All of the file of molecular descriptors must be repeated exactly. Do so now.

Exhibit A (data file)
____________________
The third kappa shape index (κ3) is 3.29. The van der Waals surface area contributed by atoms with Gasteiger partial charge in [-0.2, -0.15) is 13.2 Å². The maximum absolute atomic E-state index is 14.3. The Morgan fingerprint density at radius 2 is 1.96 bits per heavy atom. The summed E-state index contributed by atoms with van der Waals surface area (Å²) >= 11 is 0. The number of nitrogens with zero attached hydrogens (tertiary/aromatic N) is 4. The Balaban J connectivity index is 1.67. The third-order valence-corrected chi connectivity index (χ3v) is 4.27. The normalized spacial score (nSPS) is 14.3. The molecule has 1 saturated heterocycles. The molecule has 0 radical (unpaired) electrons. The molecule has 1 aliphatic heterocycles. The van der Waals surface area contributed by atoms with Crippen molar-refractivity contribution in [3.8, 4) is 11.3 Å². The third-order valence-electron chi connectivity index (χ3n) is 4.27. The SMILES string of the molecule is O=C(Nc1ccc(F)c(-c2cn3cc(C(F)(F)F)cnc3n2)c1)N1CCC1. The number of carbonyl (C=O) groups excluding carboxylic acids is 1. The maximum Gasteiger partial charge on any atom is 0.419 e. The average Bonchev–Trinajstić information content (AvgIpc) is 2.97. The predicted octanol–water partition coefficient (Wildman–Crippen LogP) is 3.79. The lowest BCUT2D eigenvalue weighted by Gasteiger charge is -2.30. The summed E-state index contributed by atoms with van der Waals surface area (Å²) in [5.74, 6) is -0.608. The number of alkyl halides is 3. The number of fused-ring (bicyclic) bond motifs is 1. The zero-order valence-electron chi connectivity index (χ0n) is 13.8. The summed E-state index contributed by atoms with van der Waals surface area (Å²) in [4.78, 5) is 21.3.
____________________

The third kappa shape index (κ3) is 3.29. The van der Waals surface area contributed by atoms with Gasteiger partial charge in [-0.2, -0.15) is 13.2 Å². The maximum absolute atomic E-state index is 14.3. The Morgan fingerprint density at radius 2 is 1.96 bits per heavy atom. The summed E-state index contributed by atoms with van der Waals surface area (Å²) >= 11 is 0. The number of nitrogens with zero attached hydrogens (tertiary/aromatic N) is 4. The Balaban J connectivity index is 1.67. The third-order valence-corrected chi connectivity index (χ3v) is 4.27. The normalized spacial score (nSPS) is 14.3. The molecule has 1 saturated heterocycles. The molecule has 0 radical (unpaired) electrons. The molecule has 1 aliphatic heterocycles. The van der Waals surface area contributed by atoms with Crippen molar-refractivity contribution in [3.8, 4) is 11.3 Å². The third-order valence-electron chi connectivity index (χ3n) is 4.27. The SMILES string of the molecule is O=C(Nc1ccc(F)c(-c2cn3cc(C(F)(F)F)cnc3n2)c1)N1CCC1. The number of carbonyl (C=O) groups excluding carboxylic acids is 1. The maximum Gasteiger partial charge on any atom is 0.419 e. The average Bonchev–Trinajstić information content (AvgIpc) is 2.97. The predicted octanol–water partition coefficient (Wildman–Crippen LogP) is 3.79. The lowest BCUT2D eigenvalue weighted by Gasteiger charge is -2.30. The summed E-state index contributed by atoms with van der Waals surface area (Å²) in [5.74, 6) is -0.608. The number of alkyl halides is 3. The number of fused-ring (bicyclic) bond motifs is 1. The zero-order valence-electron chi connectivity index (χ0n) is 13.8. The summed E-state index contributed by atoms with van der Waals surface area (Å²) in [4.78, 5) is 21.3.